The case of the cheerleader’s salty language comes to the Supreme Court on Wednesday, at a moment when technological and social changes should cause the court to expand First Amendment protections of student speech. Social media necessitate rethinking the proper scope of government’s jurisdiction, through public schools, in controlling students. And the fact that freedom of speech is besieged in academic settings justifies judicial supervision of schools’ attempts to extend their controls.

When B.L., a Pennsylvania ninth-grader, failed to make the varsity cheerleading team, she posted on Snapchat a picture of her raised middle finger and this caption: “Fuck school fuck softball fuck cheer fuck everything.” Another student brought this episode of adolescent volatility to the attention of the school’s coaches, who suspended B.L. from the junior varsity cheerleading team because she had damaged the school’s image by violating the requirement to “have respect” for coaches and the rule against “foul language and inappropriate gestures.”

B.L.’s parents sued the school district for violating her First Amendment rights. Two lower courts sided with her, citing cases beginning with the Supreme Court’s 1969 ruling about two Des Moines high school students who planned to wear black armbands to school to protest the Vietnam War. The Iowa school preemptively adopted a rule making refusal to remove an armband grounds for suspension. The students’ parents sued. Two lower courts upheld the rule as reasonably related to maintaining school order. The Supreme Court ruled otherwise, saying that armbands are quiet and passive, and hence neither disruptive nor violative of the rights of others.

The court said students do not lose their constitutional rights when they enter school property. In 1969, however, the world was young and social media were nonexistent. Today, tens of millions of students are doing “remote learning,” and off-campus social media speech saturates schools. B.L.’s school says she has scant First Amendment protections even away from school because social media guarantee that what is said off-campus does not stay off campus.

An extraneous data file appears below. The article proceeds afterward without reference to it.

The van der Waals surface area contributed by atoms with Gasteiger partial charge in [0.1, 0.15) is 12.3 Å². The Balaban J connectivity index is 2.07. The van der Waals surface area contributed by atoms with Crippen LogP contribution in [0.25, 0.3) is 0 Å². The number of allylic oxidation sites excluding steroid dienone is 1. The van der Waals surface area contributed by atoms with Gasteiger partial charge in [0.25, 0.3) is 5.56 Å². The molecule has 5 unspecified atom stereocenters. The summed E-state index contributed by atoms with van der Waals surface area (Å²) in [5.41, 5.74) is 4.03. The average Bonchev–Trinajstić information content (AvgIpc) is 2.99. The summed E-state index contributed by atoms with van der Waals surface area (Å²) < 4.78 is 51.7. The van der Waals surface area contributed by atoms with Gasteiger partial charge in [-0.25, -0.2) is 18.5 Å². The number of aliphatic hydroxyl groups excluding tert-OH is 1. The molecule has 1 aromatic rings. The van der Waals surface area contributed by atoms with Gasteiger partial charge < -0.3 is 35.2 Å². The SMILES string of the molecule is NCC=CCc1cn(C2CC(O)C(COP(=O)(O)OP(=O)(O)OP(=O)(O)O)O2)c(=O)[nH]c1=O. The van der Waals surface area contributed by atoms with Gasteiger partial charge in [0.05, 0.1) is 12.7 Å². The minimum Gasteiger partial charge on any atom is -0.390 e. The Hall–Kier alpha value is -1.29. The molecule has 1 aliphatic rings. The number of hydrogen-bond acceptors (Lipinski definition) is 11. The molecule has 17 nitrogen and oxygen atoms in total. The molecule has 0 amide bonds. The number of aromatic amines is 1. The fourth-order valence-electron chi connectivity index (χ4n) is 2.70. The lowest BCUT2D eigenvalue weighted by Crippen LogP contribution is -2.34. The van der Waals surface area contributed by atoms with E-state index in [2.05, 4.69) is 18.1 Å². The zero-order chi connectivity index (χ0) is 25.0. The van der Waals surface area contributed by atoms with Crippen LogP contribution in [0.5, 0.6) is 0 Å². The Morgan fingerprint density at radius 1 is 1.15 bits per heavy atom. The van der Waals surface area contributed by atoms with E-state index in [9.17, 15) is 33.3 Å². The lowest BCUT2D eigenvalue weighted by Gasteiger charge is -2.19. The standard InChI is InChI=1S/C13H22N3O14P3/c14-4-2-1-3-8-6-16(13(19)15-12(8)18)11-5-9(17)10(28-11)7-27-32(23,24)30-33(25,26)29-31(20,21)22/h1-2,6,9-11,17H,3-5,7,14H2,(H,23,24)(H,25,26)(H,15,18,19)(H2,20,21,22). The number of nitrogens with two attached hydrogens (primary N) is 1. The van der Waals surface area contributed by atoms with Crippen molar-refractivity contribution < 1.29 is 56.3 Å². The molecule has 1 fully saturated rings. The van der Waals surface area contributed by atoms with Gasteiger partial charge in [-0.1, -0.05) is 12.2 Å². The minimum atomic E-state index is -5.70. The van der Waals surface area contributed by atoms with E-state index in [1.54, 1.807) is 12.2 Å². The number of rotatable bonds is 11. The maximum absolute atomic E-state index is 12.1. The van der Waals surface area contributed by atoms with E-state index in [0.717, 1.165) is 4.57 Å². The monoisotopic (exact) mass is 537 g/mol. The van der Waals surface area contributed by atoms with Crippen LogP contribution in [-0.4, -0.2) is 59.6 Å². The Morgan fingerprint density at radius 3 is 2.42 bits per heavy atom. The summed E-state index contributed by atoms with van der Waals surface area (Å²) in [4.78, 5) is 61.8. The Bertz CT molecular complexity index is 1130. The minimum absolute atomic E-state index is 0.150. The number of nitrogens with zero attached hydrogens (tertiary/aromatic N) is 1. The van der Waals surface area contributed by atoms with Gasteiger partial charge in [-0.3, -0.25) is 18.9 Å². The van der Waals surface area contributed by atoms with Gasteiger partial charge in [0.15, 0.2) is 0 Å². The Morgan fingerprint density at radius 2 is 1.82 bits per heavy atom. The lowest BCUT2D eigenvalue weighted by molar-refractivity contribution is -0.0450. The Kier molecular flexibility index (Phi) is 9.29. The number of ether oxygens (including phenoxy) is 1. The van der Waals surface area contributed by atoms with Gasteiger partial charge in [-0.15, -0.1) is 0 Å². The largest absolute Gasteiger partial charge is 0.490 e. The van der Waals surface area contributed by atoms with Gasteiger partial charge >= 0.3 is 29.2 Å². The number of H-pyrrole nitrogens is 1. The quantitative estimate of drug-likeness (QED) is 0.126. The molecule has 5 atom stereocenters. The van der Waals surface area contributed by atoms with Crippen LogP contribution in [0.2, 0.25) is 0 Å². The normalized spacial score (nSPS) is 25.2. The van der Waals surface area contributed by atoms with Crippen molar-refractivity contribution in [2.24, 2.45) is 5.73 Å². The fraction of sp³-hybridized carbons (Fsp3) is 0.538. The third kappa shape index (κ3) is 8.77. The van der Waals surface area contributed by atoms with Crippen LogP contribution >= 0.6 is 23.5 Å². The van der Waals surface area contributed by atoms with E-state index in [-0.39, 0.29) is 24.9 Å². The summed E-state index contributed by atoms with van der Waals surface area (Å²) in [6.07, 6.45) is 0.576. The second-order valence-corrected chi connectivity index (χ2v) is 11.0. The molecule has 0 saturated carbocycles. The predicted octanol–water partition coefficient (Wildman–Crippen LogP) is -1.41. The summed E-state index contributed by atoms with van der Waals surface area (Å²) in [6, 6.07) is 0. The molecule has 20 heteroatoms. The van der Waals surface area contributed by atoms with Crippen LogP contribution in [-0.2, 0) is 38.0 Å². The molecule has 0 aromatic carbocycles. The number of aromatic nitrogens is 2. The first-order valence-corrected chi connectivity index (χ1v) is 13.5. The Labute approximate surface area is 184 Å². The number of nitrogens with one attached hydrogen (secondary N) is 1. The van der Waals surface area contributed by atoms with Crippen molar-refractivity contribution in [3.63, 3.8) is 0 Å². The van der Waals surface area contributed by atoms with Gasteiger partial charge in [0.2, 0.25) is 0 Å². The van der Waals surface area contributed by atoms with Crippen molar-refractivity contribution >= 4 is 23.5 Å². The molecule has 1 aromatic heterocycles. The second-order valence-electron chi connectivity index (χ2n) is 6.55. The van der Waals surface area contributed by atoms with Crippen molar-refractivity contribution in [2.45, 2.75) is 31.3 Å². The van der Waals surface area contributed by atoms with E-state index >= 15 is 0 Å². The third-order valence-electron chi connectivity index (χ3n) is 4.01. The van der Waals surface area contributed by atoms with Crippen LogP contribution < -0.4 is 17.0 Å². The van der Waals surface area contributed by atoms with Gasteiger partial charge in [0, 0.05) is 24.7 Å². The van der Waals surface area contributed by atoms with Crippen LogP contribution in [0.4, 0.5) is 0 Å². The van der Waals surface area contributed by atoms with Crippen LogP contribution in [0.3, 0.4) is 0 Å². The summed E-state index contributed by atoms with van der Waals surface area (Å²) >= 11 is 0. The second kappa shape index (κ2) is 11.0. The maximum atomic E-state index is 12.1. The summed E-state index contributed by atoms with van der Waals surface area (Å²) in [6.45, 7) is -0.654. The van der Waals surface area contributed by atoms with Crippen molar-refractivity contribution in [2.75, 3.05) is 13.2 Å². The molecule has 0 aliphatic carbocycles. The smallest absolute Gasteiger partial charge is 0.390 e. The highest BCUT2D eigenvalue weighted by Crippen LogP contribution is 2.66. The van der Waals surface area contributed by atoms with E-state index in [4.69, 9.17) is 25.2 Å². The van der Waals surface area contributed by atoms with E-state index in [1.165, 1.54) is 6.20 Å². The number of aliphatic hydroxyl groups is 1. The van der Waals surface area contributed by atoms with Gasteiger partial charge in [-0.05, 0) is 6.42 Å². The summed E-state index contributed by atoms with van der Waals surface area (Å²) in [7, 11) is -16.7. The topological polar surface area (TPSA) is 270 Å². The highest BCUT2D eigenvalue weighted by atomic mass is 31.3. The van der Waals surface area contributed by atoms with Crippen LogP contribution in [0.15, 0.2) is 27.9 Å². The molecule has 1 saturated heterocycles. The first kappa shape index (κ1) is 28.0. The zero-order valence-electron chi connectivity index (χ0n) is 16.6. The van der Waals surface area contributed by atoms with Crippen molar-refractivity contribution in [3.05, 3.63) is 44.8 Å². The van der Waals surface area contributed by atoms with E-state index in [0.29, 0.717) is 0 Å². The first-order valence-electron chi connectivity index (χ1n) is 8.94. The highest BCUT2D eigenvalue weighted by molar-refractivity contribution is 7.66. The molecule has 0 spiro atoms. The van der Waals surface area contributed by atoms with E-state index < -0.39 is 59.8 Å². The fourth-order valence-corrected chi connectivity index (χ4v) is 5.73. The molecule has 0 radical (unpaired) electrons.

But two libertarian institutions, the Pacific Legal Foundation and the Cato Institute, and libertarian satirist P.J. O’Rourke (who tells the court that he “has heard the exact rant at issue in this case at the family dinner table”), have submitted an amicus brief supporting B.L. They make four arguments:

Schools that erase the distinction between on- and off-campus behavior subject students to constant monitoring of their thoughts. Such ubiquitous monitoring derogates the constitutionally protected right of parents to supervise their children. Allowing schools to punish anytime-anywhere speech will encourage schools in their aggressive enforcement of political agendas, and will inevitably involve punishing speech because of reactions to it, thereby allowing a “heckler’s veto.” (In 2014, the incorrigible U.S. Court of Appeals for the 9th Circuit upheld a school ban on wearing T-shirts emblazoned with the U.S. flag on Cinco de Mayo, lest some other students be offended.) All that in turn incentivizes “informant-style behavior” and the snitch culture that fuels today’s vindictive Internet mobs that stifle ideas by punishing people for social media speech.

This brief urges the court to adopt “a rule that permits schools to regulate student speech only when the speech occurs in a place or during a time controlled and supervised by school staff, and only when necessary to address objective disruption of the learning environment.” Another amicus brief on B.L.’s behalf is written by three constitutional scholars: Jane Bambauer of the University of Arizona, Ashutosh Bhagwat of the University of California at Davis and Eugene Volokh of UCLA.

They argue that while schools may control virtual as well as physical classrooms, it does not follow that they may control online or other speech outside the “school context.” Because schoolchildren are indeed especially vulnerable to cruelty from their classmates, schools should be able to punish such online cruelties, though only when they are about “the characteristics of individual people, not about broader policy matters,” the brief argues. “Threats” are not accorded First Amendment protection, while speech that threatens only the serenity or the sense of “safety” of the hypersensitive is protected.

In the 1969 armband case, when the court said schools may not become “enclaves of totalitarianism,” this language conjured a merely hypothetical danger. No longer. Today, many schools, from kindergarten through college, are aggressive engines of intellectual homogeneity, sacrificing freedom of speech to imperatives of woke indoctrination. This cultural change, and the dynamics of social media, require from the court a defense of the First Amendment as robust as today’s assaults on it.

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